The two days of reflection have already begun in Argentina ahead of the second round of the presidential elections, which will be decided definitively this coming Sunday. At play, two completely antagonistic visions of politics and society, although both accept that the country needs an urgent economic turnaround. And both ended the campaign promising that, if they win, on Monday they will begin to implement those changes they promise.
The one who would have it easier is Sergio Massa, who is still the active Minister of Economy. The Peronist candidate, supported by all the provincial governors of his party, promised to “continue working, even though Monday is a holiday.” Above the table, advertisements a fiscal adjustment “without harming the most vulnerable” and a reorganization of the dozen different exchange rates, an economic delirium that only hinders investment.
The biggest question, if he wins, is who would be the economy minister who would succeed him. According to Clarín, Massa would have spoken with Horacio Rodríguez Larreta, outgoing mayor of Buenos Aires for the centrist opposition coalition Together for Change, to offer him the position. Massa had already promised that he would try to form a ‘Government of national unity’, and offering the key portfolio in the Executive to Peronism’s historical rivals would be a very direct way of demonstrating it. Larreta rejected it, according to the media, due to his expectations of leading the opposition space in the future, but the offer would still stand if Massa wins.
For their part, those around the libertarian Jorge Milei advanced that I would have already prepared a bill to dollarize the country. According to the leaks, the text would reduce the Central Bank to some supervisory tasks, removing all other powers and leaving the country’s monetary future in the hands of the United States. The favorite candidate for Minister of Economy would be Federico Sturzenegger, who was governor of the Central Bank with Mauricio Macriwith whom the radical candidate meets frequently.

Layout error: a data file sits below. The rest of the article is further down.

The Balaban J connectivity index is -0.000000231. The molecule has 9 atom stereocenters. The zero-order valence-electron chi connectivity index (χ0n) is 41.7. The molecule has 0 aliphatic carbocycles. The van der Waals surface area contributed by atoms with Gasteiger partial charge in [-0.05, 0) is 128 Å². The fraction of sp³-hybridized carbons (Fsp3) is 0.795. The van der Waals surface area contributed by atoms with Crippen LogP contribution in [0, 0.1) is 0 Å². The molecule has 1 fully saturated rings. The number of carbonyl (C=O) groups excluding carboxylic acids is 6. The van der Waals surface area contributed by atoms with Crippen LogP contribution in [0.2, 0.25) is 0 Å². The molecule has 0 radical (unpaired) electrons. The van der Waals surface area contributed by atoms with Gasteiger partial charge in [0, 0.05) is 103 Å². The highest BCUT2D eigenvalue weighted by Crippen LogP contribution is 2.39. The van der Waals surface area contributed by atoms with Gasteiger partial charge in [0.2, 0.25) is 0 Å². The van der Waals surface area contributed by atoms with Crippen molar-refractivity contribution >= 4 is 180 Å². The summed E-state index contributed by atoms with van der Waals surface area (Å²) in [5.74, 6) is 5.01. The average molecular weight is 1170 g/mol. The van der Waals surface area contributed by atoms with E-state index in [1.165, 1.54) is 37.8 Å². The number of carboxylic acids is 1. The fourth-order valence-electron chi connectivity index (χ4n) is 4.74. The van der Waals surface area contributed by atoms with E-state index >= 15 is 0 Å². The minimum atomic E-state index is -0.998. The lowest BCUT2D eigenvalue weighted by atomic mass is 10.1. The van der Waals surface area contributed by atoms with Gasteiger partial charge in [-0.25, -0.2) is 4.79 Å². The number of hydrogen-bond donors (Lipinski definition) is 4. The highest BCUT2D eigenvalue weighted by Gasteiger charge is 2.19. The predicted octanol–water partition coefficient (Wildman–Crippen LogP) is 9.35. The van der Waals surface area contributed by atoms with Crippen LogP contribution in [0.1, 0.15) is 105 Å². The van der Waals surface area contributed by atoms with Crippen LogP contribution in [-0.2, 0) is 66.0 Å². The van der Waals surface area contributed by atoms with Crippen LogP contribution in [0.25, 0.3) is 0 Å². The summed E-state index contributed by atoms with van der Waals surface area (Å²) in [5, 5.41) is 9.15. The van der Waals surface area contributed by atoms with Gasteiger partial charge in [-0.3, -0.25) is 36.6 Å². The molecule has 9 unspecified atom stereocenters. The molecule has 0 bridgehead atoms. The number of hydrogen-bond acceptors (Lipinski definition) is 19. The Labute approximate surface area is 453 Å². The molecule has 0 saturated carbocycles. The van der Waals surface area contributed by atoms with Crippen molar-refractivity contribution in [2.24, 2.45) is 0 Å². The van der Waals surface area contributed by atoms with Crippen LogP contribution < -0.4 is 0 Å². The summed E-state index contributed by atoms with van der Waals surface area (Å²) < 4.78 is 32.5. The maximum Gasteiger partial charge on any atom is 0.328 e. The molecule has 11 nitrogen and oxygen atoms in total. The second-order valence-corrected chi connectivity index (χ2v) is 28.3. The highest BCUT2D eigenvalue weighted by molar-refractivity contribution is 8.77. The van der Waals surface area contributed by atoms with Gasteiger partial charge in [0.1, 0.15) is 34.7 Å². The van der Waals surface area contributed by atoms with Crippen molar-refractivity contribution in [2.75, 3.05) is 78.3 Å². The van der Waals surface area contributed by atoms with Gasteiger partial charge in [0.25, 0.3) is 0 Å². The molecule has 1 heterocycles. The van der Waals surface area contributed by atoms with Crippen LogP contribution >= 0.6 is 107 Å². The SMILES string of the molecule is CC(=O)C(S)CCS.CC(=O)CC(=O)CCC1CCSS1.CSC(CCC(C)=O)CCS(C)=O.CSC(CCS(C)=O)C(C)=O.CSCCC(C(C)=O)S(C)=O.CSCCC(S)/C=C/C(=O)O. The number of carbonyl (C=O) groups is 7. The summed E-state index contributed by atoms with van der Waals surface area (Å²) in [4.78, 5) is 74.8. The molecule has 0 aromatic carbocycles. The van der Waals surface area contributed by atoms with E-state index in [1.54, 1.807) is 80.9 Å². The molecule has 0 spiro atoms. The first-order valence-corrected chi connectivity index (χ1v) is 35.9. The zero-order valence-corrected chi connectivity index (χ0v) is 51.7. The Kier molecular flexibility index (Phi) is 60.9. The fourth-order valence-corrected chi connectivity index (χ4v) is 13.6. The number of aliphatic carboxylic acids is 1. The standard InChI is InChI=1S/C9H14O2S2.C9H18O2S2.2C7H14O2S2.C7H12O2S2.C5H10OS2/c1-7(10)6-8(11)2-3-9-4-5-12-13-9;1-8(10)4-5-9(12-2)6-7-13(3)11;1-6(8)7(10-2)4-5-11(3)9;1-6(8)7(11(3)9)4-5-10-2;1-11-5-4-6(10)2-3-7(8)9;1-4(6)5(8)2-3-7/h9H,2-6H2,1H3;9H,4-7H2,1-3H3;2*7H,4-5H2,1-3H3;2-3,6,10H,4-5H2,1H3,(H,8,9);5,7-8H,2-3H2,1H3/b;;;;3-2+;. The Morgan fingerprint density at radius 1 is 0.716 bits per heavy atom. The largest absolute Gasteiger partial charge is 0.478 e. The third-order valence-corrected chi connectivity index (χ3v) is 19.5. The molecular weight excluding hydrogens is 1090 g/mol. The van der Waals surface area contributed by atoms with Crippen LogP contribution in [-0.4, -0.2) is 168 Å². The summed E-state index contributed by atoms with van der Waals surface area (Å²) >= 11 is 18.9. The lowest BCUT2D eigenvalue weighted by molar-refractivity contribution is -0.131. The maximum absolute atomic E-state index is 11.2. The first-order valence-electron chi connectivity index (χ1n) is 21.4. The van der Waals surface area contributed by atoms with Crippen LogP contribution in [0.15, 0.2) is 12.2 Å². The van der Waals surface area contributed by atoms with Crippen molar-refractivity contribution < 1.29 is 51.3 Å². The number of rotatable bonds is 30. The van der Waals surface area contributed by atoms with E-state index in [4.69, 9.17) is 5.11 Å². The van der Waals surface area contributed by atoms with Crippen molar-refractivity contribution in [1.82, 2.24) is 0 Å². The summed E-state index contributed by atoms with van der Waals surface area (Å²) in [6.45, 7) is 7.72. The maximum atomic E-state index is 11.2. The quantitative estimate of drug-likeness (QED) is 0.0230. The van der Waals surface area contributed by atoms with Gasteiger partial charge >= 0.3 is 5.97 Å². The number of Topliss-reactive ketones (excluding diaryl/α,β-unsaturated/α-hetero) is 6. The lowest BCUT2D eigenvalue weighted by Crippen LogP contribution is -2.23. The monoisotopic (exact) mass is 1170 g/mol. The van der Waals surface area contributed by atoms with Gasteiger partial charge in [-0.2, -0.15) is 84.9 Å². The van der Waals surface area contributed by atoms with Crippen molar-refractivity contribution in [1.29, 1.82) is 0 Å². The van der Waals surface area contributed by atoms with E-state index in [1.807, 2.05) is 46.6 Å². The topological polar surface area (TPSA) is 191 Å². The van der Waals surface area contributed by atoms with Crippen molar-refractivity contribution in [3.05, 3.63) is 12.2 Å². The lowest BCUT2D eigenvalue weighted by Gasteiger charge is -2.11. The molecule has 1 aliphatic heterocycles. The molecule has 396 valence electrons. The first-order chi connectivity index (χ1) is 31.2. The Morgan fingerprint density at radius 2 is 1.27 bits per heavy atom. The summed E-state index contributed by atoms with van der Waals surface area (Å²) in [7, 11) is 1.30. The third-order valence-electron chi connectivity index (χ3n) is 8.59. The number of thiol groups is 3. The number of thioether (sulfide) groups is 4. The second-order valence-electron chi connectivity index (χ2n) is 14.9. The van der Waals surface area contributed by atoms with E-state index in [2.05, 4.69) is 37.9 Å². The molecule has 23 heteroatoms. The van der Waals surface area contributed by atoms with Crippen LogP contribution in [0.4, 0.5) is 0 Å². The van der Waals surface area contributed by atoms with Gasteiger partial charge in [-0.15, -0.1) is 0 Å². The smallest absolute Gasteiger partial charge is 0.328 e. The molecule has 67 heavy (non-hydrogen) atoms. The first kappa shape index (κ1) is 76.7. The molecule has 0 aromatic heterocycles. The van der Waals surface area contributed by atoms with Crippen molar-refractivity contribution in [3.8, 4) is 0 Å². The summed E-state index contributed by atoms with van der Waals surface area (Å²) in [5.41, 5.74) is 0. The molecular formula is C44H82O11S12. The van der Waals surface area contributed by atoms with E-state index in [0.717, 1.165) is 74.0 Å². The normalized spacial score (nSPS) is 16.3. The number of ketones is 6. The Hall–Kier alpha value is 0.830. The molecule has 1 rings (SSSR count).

Precisely, former President Macri, who was the one who pushed conservative candidate Patricia Bullrich to support Milei and offered her advisors and representatives to monitor the electoral campaign, wants to have greater weight in the possible libertarian government. An agreement with which both win, since has allowed Milei’s image to be ‘moderated’.
Uncertainty until the end
At the moment, surveys point to a technical tie with Milei slightly above, although those around the libertarian candidate see him with much more optimism. From Massa, for their part, they see Milei’s latest moves to delegitimize the elections, filing a complaint for an alleged conspiracy to commit fraud and refusing to deliver sufficient ballots to the electoral Justice (because “they steal them from us”), as a sign of fear. “No one delegitimizes an election they hope to win,” they warn.
Even so, The polls in Argentina fail more than a fairground shotgun, so any result is possible on Sunday. And no matter what happens, the new president will have to live with a Congress with an anti-Peronist majority and a Peronist Senate, in a system in which the affirmative votes of both Houses are essential to approve any measure. An Argentina more divided than ever awaits a Government that will have to close ‘the crack’ to survive.